...I'm betting not. The president doesn't like to have others construe the law for him. He likes to use things like signing statements to do that trick. The bonus of Tuesday's bill signing is that Congress gave him the lattitude to define his own job without their oversight one more time (which is just what it seems the republicans wish for in their government, no presidential oversight).
But this is the object of much discussion at today's whitehouse press briefing. Have a look.
Q And the interpretations that were required by the law, that are to be published in an executive order --
MR. SNOW: What it says is the President is authorized to do an executive order. I'll read you the language in a moment. The President's senior advisors are going to make recommendations as to the appropriate steps. Once you have a law passed, then you have the people in the executive branch try to interpret how to make it happen. So there will be further consultations with Congress and consideration of additional legal guidelines in issuance of an executive order. So they're going to try to walk through all the --
Q It says the executive order is published in the Federal Register, right? Your intention is --
MR. SNOW: Let me just -- let me read to you, because -- I'll just read you the language. It sort of speaks for itself, but it's worth going through, with your forbearance. It says: "As provided by the Constitution in this section, the President has the authority for the United States to interpret the meaning and application of the Geneva Conventions and to promulgate higher standards and administrative regulations for violations of treaty obligations which are not grave breaches of the Geneva Conventions.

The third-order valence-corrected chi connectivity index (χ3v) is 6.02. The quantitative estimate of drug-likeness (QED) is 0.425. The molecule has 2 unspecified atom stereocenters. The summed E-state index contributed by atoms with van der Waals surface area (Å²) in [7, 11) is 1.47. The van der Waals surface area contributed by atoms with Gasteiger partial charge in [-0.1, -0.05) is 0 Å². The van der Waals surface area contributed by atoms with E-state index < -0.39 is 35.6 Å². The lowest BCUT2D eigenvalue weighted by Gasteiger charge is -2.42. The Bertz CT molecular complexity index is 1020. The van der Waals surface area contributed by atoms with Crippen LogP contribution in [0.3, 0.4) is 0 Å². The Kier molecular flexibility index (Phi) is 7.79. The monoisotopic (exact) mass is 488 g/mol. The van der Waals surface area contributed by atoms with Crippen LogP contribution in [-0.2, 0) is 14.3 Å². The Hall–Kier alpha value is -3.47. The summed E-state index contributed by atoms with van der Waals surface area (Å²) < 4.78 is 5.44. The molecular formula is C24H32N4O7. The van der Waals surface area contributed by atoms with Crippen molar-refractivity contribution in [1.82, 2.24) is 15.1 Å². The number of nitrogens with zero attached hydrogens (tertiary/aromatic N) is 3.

"The President shall issue interpretations described by Sub-paragraph A" -- which I just read to you -- "by executive order published in the Federal Register. Any executive order published in this paragraph shall be authoritative except as to grave breaches under Common Article III," and so on. So that's the language.
Q So he does have to, then, publish an executive order, isn't that right?
MR. SNOW: Well, again -- well, we'll see. This says he's authorized to do so.
But there is more...do you agree or disagree with Senator Feingold that this day is a "stain" on the history of America?
Q On the signing, there have been a flurry of press releases from prominent Democrats who voted against this, including Senator Feingold who said, "We'll look back on this day as a stain on our nation's history." Would you like to respond to any of those?
MR. SNOW: Senator Feingold thinks it is a stain to detain people who have killed thousands of Americans, to question them, to put together -- on the basis of that questioning, to intervene in a number of terrorist plots that could have killed many more Americans, and now have a process that's not only consistent with international law, but with our statutes; to bring people to justice, to question them -- to detain them, to question them, and to try them? That hardly seems a stain on our national honor. As a matter of fact, it's an example of the way in which the United States does care for the rights of people who don't care for ours.
Q Senator Feingold, in his release, said, "This law allows the government to seize individuals on American soil, detain them indefinitely, with no opportunity to challenge their detention in court, and permits an individual to be convicted on the basis of coerced testimony -- convicted under these rules to be put to --